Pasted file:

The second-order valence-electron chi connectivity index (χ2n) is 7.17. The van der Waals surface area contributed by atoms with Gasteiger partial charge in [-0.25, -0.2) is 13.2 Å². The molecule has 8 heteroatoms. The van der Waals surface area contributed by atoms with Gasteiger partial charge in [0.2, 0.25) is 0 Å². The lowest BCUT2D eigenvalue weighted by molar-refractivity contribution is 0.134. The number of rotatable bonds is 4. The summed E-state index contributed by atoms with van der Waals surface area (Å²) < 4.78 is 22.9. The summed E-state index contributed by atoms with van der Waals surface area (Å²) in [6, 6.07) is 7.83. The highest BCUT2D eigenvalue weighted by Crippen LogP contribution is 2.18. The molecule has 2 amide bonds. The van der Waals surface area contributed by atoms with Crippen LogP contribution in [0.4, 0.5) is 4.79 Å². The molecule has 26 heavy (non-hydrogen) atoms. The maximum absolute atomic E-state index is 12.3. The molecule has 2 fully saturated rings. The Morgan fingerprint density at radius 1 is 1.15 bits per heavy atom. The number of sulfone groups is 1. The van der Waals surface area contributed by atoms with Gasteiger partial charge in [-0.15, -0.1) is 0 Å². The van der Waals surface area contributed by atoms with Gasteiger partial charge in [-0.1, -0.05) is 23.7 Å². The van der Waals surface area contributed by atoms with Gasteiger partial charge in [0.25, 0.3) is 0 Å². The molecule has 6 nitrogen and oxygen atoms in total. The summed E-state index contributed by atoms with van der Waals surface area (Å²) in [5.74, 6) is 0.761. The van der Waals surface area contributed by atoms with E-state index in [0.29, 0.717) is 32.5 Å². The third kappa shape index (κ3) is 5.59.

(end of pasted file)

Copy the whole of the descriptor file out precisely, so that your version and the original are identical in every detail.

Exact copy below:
The second-order valence-electron chi connectivity index (χ2n) is 7.17. The van der Waals surface area contributed by atoms with Gasteiger partial charge in [-0.25, -0.2) is 13.2 Å². The molecule has 8 heteroatoms. The van der Waals surface area contributed by atoms with Gasteiger partial charge in [0.2, 0.25) is 0 Å². The lowest BCUT2D eigenvalue weighted by molar-refractivity contribution is 0.134. The number of rotatable bonds is 4. The summed E-state index contributed by atoms with van der Waals surface area (Å²) < 4.78 is 22.9. The summed E-state index contributed by atoms with van der Waals surface area (Å²) in [6, 6.07) is 7.83. The highest BCUT2D eigenvalue weighted by Crippen LogP contribution is 2.18. The molecule has 2 amide bonds. The van der Waals surface area contributed by atoms with Crippen LogP contribution in [0.4, 0.5) is 4.79 Å². The molecule has 26 heavy (non-hydrogen) atoms. The maximum absolute atomic E-state index is 12.3. The molecule has 2 fully saturated rings. The Morgan fingerprint density at radius 1 is 1.15 bits per heavy atom. The number of sulfone groups is 1. The van der Waals surface area contributed by atoms with Gasteiger partial charge in [-0.15, -0.1) is 0 Å². The van der Waals surface area contributed by atoms with Gasteiger partial charge in [-0.1, -0.05) is 23.7 Å². The van der Waals surface area contributed by atoms with Gasteiger partial charge in [0.25, 0.3) is 0 Å². The molecule has 6 nitrogen and oxygen atoms in total. The summed E-state index contributed by atoms with van der Waals surface area (Å²) in [5.74, 6) is 0.761. The van der Waals surface area contributed by atoms with E-state index in [0.29, 0.717) is 32.5 Å². The third kappa shape index (κ3) is 5.59.